Benson is an athletic forward with long arms but isn’t a banger and prefers to play the game 18-feet from the basket. He’s really a power forward and he played out of position on college. He’ll have trouble defending other centers in the NBA so a position change is preferred. But if the Hawks drafted him thinking they got a center to play alongside Al Horford they drafted the wrong guy. Benson plays a similar game to Horford and wouldn’t provide the tough inside force they need. He’s (probably) better than Josh Powell so he may stick but he’ll struggle to get any significant time on this team.
49. Memphis Grizzlies – Josh Selby, Guard, Kansas
Almost every connected NBA person believes Selby is a lottery talent but medical issues with his knee, a suspension as a freshman that cost him a chunk of his season and the lack of a position at Kansas really hurt him in this draft. Selby can be great or he be Willie Warren. He can be a light’s out shooter or he could be J.R. Smith. Selby is a mystery right now but to get him at 49, considering his upside, is a steal for the Grizzlies, who have turned into one of the best run teams in the league of late.
50. Philadelphia 76ers – Lavoy Allen, Power Forward, Temple
Allen was a good rebounder and defender in college and those are two things the Sixers value but he’s got work to do offensively. If Allen sticks it will be based on his energy but the Sixers need size so they may be desperate to keep Allen.
51. Portland Trail Blazers – Jon Diebler, Shooting Guard, Ohio State
Diebler can shoot and when he’s open his shots will go in. Diebler’s entire college career was based on that fact and apparently he made enough shots without doing anything else to convince the Blazers that he could make shots in the NBA. I think he can but he may have a little Andy Rautins in him as well.
52. Detroit Pistons – Vernon Macklin, Power Forward, Florida
Macklin is a very tough low post player that has a solid array of post moves. He improved steadily during his college career at Florida and so long as he can work on his focus, he’ll be a great pick-up for the Pistons because he is a big body defensively, can run the floor with Brandon Knight and can score in a pinch.
53. Orlando Magic – DeAndre Liggins, Small Forward, Kentucky
Liggins doesn’t have a whole lot of offense in his game other than finishing on the break thanks to his tremendous athleticism but he sure can defend. His six-foot-seven frame make him a very long defender and the Magic may have found themselves a defensive stopper if Liggins can showcase at least one offensive ability that makes him a viable candidate for a roster spot.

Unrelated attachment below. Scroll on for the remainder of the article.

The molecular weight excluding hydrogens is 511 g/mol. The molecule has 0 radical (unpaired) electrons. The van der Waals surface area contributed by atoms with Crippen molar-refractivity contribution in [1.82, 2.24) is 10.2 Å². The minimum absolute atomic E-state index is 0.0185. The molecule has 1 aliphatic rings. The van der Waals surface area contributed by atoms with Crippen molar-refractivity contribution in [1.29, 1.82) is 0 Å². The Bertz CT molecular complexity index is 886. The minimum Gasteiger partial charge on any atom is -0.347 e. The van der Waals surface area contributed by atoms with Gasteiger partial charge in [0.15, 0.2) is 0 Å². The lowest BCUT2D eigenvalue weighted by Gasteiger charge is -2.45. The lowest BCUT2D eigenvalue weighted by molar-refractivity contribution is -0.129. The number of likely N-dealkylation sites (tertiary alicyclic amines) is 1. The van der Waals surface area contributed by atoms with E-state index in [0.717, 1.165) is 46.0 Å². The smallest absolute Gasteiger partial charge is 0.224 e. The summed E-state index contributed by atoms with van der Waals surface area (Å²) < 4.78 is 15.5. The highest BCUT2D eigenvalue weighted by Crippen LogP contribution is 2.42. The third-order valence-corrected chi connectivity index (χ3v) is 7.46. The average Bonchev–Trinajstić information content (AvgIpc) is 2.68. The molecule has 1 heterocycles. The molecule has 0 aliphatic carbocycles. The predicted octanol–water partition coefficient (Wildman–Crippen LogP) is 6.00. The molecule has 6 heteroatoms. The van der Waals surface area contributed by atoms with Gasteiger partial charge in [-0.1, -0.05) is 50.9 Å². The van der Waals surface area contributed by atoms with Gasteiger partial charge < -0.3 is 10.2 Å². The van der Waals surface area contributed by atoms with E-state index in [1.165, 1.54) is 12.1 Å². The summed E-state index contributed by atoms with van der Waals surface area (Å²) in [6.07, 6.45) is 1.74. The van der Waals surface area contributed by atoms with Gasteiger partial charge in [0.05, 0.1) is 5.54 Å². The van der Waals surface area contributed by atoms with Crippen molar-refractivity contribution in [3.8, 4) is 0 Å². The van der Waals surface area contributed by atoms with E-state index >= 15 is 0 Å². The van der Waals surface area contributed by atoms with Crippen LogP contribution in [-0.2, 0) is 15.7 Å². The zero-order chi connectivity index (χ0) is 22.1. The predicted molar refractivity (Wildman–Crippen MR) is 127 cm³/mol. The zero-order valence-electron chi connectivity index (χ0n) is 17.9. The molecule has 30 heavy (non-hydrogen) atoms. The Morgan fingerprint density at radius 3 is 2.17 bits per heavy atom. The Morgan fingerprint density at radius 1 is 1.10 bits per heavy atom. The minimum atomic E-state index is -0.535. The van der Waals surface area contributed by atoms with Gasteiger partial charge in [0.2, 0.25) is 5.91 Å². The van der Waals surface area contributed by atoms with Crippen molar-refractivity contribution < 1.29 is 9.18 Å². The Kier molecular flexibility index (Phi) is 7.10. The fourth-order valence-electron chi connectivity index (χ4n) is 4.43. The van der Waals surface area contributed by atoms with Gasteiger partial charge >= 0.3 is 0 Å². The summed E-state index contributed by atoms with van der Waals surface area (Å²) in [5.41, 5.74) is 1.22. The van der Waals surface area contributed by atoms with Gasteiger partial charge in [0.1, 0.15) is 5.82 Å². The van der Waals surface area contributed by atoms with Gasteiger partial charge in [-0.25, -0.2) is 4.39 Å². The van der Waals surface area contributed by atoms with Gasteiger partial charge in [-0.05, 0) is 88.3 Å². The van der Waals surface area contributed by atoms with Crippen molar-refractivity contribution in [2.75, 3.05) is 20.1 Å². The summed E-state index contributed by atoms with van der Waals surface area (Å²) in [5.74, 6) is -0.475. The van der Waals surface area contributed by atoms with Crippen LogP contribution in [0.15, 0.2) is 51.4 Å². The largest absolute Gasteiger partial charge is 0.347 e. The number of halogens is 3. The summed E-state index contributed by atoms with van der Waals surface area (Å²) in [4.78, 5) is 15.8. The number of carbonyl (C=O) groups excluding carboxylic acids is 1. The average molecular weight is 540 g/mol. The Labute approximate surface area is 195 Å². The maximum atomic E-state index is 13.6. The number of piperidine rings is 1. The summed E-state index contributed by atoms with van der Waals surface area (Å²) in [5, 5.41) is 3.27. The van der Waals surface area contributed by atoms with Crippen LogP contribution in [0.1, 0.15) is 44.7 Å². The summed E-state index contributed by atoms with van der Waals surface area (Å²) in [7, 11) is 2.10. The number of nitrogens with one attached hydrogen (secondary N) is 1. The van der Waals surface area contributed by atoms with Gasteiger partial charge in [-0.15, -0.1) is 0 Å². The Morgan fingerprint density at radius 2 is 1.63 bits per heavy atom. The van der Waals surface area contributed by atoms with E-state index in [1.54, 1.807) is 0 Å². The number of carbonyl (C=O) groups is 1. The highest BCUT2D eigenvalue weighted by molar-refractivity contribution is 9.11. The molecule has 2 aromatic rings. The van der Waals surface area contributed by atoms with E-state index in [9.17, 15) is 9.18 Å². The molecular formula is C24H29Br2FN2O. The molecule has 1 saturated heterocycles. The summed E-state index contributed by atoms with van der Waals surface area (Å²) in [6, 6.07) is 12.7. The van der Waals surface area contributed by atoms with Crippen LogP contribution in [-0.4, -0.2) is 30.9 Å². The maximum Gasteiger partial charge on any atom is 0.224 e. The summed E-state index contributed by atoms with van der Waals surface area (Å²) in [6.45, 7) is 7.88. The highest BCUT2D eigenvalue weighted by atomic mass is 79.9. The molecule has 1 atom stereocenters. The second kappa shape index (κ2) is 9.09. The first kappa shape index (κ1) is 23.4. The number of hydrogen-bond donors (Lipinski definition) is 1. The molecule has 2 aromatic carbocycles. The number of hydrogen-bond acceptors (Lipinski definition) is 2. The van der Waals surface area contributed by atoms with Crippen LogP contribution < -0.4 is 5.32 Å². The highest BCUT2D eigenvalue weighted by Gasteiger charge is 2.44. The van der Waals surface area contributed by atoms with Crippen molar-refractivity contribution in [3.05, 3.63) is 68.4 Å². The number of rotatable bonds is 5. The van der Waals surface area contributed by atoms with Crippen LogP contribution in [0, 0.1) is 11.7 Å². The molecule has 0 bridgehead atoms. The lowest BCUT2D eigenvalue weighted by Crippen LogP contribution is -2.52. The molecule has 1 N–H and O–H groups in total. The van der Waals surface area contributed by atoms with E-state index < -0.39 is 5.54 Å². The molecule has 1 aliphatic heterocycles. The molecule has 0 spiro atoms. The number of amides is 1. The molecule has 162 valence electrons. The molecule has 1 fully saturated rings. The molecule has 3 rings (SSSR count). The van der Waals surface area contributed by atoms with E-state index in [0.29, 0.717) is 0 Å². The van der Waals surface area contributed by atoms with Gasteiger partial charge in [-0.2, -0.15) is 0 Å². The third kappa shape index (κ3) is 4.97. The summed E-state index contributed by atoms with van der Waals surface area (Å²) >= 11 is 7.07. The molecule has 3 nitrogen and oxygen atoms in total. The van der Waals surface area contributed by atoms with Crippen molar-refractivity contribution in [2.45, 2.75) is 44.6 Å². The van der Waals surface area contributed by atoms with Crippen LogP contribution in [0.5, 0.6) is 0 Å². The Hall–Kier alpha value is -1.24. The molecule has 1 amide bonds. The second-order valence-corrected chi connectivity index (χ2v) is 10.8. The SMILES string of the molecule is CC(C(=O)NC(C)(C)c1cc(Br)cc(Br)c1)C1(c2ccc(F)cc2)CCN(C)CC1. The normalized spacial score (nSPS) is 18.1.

54. Cleveland Cavaliers - Milan Macvan, Power Forward, Serbia
NBA Skill: Strength. Staying Overseas?: Yes. Name: I’m a big fan of alliteration with names and Milan Macvan delivers. He also has the unique combination of a MacIntosh computer and a transportation device for families, normally driven by soccer moms. I believe the Macvan will be Apple’s big seller in 2029.
55. Boston Celtics – E’Twaun Moore, Shooting Guard, Purdue
The Celtics need a shooting guard and Moore plays that position. He also went to the same school as Boston’s first round pick JaJuan Johnson making the Moore/Johnson tandem the second pair of collegiate teammates to get drafted by the same NBA team this year (Thompkins/Leslie from Georgia being the other). Moore is a shooter and he shot above 40% from three in two of his four collegiate seasons so he may find a spot in Boston.
56. Denver Nuggets - Chukwudiebere Maduabum, Power Forward, Nigeria
NBA Skill: Name. Staying Overseas?: Name. Name: Chukwudiebere Maduabum. Read that name again. And again. And again. Now try to say it without laughing or messing up. You can’t. I thought BISMACK Biyombo had best name locked away coming into this draft but Chukwudiebere Maduabum, or Chu Chu as he was affectionately known in the D-League, stole the show.
57. Minnesota Timberwolves - Targuy Ngombo, Small Forward, Serbia
NBA Skill: Athletic scorer. Staying Overseas?: Yes. Name: I like the combination of his gender (guy), his favorite food (gumbo) and his vice (tar pits).
58. Los Angeles Lakers - Ater Majok, Power Forward, Austraila
NBA Skill: Unknown Staying Overseas?: Yes. Name: Ater Major is not a long name but it kind of sounds like “alter my jock” so there’s that.
59. San Antonio Spurs – Adam Hanga, Shooting Guard, Hungary
NBA Skill: Athletic. Staying Overseas?: Yes. Name: Hanga and Hungary kind of sound the same. Not really but kinda.
60. Sacramento Kings – Isaiah Thomas, Point Guard, Washington
For all of the talk about Kahn being obsessed with point guards, take a look at this group of score-first ball hogs that the Kings have assembled: Tyreke Evans, Jimmer Fredette, Marcus Thornton, Pooh Jeter and Isaiah Thomas. Thomas is quick and he had some Kemba-like moments last season but he’s small and his scoring efficiency will be an issue at this level.
My thoughts on the NBA players that were moved around yesterday will be up tomorrow.